Even if your team has no immediate plans to build an omnichannel presence, using structured content gives teams the opportunity to leave their options open for future endeavors. Here is how an omnichannel tech stack will look in an ideal setup.
At the core, there will be a content hub, typically powered by an API-first, headless CMS, like Sanity, which will treat the content like data. These content models hold the structured content and organize the content into models that contain the most relevant information to that model but do not rely on the context in which this information will be viewed. For example, when building a case study landing page, the models will include a landing page model which will be more contextual and page-based. But, information like the customer name, customer quotes, and specific value propositions will have their own models as well. When the rest of the project is being built out, information like quotes and customers can be used throughout the project while being stored in one place. In other words, make it once, use it everywhere.
Content for the content hub should be treated as data as it will be sent via JSON and in the case of Sanity will be accessed programmatically through the GraphQL API. The structured content management system can populate models with data in two ways. Manually where the content team will create new content or add in existing content by hand into the CMS, which usually works well for new projects or small projects. Alternatively, the data can be retrieved by connecting an existing system via an API to the CMS which will programmatically add content that corresponds to content models to the system. Content that is shared across several frontends can be stored in a modular, structured way and styled in the front ends according to the requirements. This is also true for images and other media types which can be optimized based on the frontend it is rendered on. Creating a core of structured content that can be adapted to fit the use case de jour will make it easier to get new projects off the ground as well as quickly make changes to existing projects.
Compared to a monolith CMS, headless implementations are technically complex
A headless CMS of any nature is a content repository, nothing more and nothing else.
So for starters, a headless CMS needs a custom content model, also known as schema. The set-up of the content model will be based on the business content model used and will be custom-made for each enterprise or organization. Putting together a custom content model for an enterprise or organization requires some in-depth knowledge of the Headless CMS product. The basis is more or less the same for each Headless CMS, but to fully understand and utilize the features and functionalities, specific expertise is advisable for a specific Headless CMS.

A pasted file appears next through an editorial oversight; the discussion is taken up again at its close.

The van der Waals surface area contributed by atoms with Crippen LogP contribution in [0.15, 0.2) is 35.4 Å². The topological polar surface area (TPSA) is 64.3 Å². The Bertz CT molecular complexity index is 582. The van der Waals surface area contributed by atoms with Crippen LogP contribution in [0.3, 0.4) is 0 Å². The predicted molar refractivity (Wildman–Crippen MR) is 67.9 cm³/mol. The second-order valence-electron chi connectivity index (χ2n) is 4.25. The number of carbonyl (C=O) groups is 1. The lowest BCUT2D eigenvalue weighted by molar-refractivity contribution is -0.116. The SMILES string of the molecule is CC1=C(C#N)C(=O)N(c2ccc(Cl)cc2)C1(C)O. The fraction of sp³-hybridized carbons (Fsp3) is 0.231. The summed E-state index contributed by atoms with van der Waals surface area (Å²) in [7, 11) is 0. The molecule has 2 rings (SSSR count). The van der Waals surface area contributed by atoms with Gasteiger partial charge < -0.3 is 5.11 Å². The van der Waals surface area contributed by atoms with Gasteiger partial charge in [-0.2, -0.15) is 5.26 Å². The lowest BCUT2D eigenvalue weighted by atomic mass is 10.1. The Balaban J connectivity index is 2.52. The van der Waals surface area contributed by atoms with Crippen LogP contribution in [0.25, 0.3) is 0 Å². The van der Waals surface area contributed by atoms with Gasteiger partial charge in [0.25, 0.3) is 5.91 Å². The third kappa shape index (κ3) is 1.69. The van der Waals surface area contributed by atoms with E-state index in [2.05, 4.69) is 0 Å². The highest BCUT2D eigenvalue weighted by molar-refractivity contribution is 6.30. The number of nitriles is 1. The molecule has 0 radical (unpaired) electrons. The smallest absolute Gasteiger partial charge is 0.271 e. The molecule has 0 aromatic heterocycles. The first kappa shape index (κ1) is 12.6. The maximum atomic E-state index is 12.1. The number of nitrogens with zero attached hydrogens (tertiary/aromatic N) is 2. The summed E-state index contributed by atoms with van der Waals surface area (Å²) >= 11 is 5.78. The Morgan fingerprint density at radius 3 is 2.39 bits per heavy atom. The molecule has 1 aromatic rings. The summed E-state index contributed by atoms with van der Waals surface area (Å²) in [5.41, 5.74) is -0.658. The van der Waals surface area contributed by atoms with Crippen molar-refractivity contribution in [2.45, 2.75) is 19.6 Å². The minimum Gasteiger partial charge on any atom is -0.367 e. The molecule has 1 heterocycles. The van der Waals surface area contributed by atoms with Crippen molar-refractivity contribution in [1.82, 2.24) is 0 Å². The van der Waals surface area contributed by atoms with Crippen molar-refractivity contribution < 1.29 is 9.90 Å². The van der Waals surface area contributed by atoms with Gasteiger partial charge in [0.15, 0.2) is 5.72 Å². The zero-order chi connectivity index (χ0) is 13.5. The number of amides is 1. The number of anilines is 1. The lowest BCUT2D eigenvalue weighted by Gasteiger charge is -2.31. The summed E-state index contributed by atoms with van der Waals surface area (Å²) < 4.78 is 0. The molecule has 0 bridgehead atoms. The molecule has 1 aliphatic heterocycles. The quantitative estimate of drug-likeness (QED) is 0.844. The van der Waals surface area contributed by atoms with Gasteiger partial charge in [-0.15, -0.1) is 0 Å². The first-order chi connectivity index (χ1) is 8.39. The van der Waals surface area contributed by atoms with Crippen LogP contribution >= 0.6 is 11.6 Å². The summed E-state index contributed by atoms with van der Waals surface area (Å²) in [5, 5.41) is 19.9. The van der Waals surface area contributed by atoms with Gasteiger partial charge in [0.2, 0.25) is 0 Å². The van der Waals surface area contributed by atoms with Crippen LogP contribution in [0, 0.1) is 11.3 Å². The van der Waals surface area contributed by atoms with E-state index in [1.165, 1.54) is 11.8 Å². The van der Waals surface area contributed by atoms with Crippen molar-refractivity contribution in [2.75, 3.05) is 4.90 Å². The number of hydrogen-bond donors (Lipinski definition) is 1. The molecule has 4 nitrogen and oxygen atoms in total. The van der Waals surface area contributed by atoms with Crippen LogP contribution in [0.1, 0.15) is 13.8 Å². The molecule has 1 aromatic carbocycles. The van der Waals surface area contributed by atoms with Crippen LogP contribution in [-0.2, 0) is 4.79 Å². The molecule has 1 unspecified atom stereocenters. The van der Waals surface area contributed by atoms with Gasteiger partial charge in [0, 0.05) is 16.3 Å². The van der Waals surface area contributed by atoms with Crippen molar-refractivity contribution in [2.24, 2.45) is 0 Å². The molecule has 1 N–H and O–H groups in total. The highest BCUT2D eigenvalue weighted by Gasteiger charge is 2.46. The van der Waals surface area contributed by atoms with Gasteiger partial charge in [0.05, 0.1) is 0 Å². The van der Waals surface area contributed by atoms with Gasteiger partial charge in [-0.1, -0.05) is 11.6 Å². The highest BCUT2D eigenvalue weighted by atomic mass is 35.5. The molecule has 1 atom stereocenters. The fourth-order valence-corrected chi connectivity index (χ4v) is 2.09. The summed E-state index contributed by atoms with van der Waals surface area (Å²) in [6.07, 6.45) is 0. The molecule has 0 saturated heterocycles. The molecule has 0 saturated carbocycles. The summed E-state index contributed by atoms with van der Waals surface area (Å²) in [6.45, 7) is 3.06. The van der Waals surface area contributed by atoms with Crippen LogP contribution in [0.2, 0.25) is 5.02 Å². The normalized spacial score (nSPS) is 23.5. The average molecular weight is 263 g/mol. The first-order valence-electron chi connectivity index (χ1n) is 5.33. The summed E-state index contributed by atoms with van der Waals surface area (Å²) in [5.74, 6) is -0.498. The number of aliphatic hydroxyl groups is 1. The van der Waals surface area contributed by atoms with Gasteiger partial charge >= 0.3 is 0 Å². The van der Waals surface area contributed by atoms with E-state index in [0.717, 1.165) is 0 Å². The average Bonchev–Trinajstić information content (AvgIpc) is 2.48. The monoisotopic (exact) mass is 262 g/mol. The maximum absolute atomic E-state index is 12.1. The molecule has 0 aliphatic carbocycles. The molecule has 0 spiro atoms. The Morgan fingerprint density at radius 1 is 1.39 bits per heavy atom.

Compared to a software platform that so-called does everything for everybody no matter what the requirements are, headless implementations are indeed quite different. And it does require a bit of knowledge to put the pieces together. But almost all of the software pieces are open-sourced or have an open-source philosophy. So gluing it together requires knowledge and experience with headless platforms, it does not require multiple rocket scientists to put it together.
M: Individual pieces of business functionality that are independently developed, deployed, and managed.
A: All functionality is exposed through an API.
C: SaaS that leverages the cloud, beyond storage and hosting, including elastic scaling and automatically updating.
H: Front-end presentation is decoupled from back-end logic and channel, programming language, and is framework agnostic
MACH technologies support a composable enterprise in which every component is pluggable, scalable, replaceable, and can be continuously improved through agile development to meet evolving business requirements.
The content schema is prebuilt and serves as the core of the publishing tool and as the only UI that users need to learn and understand.
For each page you build, you can choose from 20 different components and each component has 5 different variables.
Examples of pre-configured components are Navigation, Header, Footer, Text, Call to action, Testimonial, Portfolio, FAQs, Blog, and more.
Each page with a distinct URL can be populated with one or multiple components. All components can be reused on other pages and all components that are uniquely tagged are updated throughout all pages when content updates are done to that component. All components can be uniquely designed and branded through a Windtail CSS library.
All pages can be previewed before publishing.
SEO settings can be done on all pages separately and there is an SEO preview functionality embedded.
Last but not least, we provide the possibility to publish your WebriQ Studio to any TLD or subdomain of choice and all WebriQ Studios are de facto integrated with WebriQ analytics.
WebriQ adopts value-based pricing throughout its entire service portfolio, including WebriQ Studio.
Each customer will receive an unlimited service, for an all-in fixed monthly recurring fee. We use a unit-based approach to make creating unique and customized service packages as easy as possible. Each unit is valued at $1,000. Units can be broken into ½ units, ¼ units or ⅛ units.
We come to value-based pricing by analyzing and quantifying any or all of the following criteria